Pre-Physician Assistant Student – Taking on the GRE
July 20, 2010 in Prospective PAs
First off, I want to quick toss in this apology for the rather boring topic…the GRE…sigh…a dismal reality for all us grad school applicants. Seeing that I just aced (wink wink) the GRE this past Saturday, I figured it would be a good time to share my newfound wisdom and knowledge on the topic! Just kidding, I certainly did NOT ace it, but I do contribute my decent scores partly to having a positive attitude so there’s tip #1 for all of you taking on the big bad GRE
HAVE A POSITIVE ATTITUDE! Tell yourself you WILL ace it. Positive thoughts and energy can work wonders in athletics and I truly believe you can psych yourself up to perform at your best academically as well. This will help you out especially when the very first word of the verbal section is NOT one of the hundreds you studied and you’re not recognizing any of the answer choices either!
TIMEOUT! Before I get too excited with my words of wisdom I should back up and give you some background!
What the heck is the GRE?
Well, GRE stands for Graduate Record Examination. It is required by many, but not all PA schools. The exam consists of 3 main sections: Analytical Writing, Verbal Reasoning, and Quantitative Reasoning. You can take the computer-based test or the paper-based test. I took the computer-based test which is how I received my scores (verbal and quantitative) right away.
Analytical Writing (45 min)- Issue Task. Two issues/opinions are stated and you choose one to discuss. Taking your own perspective on the issue, you construct your essay providing support and examples for you views.
Analytical Writing (30 min)- Argument Task. One argument is presented to you and you must critique and assess the argument according to logical soundness and valid reasoning.
Verbal (30 min)- 30 questions. Content: antonyms, analogies, sentence completions, and reading comprehension questions.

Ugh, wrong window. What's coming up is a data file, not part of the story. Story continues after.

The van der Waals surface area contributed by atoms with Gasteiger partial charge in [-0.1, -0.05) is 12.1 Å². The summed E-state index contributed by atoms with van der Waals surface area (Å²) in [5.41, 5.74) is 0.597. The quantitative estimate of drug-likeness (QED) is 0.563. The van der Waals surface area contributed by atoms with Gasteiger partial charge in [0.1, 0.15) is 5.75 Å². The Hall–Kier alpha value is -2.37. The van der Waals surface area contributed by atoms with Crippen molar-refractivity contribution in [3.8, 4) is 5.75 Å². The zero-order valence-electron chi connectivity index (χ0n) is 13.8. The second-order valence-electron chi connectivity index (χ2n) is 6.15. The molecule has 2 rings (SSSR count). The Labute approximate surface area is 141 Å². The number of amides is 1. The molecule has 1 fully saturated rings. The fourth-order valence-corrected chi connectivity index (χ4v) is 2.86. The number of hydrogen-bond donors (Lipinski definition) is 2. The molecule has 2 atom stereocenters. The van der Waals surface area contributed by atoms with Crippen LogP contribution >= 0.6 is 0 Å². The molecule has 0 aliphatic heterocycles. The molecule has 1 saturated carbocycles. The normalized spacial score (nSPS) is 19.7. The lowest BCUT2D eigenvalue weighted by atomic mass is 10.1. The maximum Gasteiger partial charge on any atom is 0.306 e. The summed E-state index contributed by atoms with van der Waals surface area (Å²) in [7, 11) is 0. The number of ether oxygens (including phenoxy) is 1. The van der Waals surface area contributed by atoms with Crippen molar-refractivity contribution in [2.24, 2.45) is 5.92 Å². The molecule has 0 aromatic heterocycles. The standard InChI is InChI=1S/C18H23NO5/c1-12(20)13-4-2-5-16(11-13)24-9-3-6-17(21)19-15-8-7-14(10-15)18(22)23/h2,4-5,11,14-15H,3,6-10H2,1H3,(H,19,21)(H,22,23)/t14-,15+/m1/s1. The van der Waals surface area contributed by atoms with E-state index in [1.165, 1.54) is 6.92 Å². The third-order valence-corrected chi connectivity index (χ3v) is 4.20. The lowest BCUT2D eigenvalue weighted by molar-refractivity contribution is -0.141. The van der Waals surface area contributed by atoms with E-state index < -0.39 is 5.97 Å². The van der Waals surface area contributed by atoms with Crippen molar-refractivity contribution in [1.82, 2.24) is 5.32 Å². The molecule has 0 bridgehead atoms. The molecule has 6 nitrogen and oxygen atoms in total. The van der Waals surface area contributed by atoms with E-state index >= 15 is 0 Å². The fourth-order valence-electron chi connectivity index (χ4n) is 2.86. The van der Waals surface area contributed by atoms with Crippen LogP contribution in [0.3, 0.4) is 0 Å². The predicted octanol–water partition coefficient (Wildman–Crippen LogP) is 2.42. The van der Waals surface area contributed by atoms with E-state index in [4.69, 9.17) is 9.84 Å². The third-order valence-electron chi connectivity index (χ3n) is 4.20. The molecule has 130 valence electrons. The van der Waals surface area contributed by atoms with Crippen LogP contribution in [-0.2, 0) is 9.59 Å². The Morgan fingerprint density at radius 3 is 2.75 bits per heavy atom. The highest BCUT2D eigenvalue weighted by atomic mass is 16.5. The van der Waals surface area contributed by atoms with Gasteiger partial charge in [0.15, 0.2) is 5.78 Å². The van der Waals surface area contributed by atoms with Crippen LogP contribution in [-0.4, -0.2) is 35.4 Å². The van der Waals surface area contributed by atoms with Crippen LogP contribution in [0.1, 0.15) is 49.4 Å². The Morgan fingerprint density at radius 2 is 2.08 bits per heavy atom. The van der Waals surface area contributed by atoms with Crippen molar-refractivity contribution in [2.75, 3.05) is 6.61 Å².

Quantitative (45 min)- 28 questions. Content: arithmetic, algebra, geometry, and data analysis.
Verbal Reasoning score reported on a 200 – 800 score scale, in 10-point increments
Quantitative Reasoning score reported on a 200 – 800 score scale, in 10-point increments
Analytical Writing score reported on a 0 – 6 score scale, in half-point increments
So I know what you’re asking… “What is considered to be a good score?”
According to the data from http://www.ets.org/gre/, the mean verbal score for all test takers from 2005-2008 was 457, the mean quantitative score was 586, and the mean writing score was 3.9.
(check out more details by clicking here)
Now back to me! I scheduled my GRE at the end of spring semester and back then, July 17th seemed extremely far away and I figured I would have plenty of time to study and prepare. Boy was I wrong! Time flew like it usually does and between summer school, work, research, my service trip, and volunteering, I found myself spending very little time studying for the GRE. This led to some pre-exam anxiety the week before…but the test came and went and in the end I was pleased with my scores. In hindsight of the whole wonderful experience, this is my advice to those of you who have yet to participate in the exciting event:
1) Read over the GRE website (here is the link again http://www.ets.org/gre/) for test details. Knowing what to expect relieves half of pre-test anxiety!
2) Purchase a used copy of a GRE prep. book. I used the Barron’s book and I really liked it! Read through the tips for each section and do a diagnostic test to see where your weak areas are and after studying up on those, take a practice test. The Barron’s book came with a CD-ROM which was nice for simulating the actual test complete with time limits.
3) Do LOTS of practice questions.
4) I suggest reading through the entire math review section. For me, I hadn’t seen most of that material since middle school and I had forgotten things like triangle properties and factoring polynomials. No worries though, it all comes back fast and easy!
5) I personally wouldn’t obsess over memorizing vocabulary words as I have seen some fellow students doing. The GRE is testing a vocabulary that takes years to accumulate and the odds are slim that of one of your studied words will appear on the test out the thousands of big scary words out there! I’m not saying don’t study up on word lists, but just don’t go crazy or you will make yourself miserable! When studying for the verbal section, try to come up with games, like matching or goofy ways to remember words.
6) Finally, RELAX and BREATHE. When the outrageous alien language vocab. words start intimidating you and seem impossible to remember, remember this instead: the GRE is only one of several factors that PA schools are looking at on your application.
I must say it feels great to be finished and exciting to be one step..no scratch that…HURDLE closer to my final destination
7) If you’re really feeling overwhelmed listen to that Hercules “Go the Distance Song”
GOOD LUCK EVERYONE!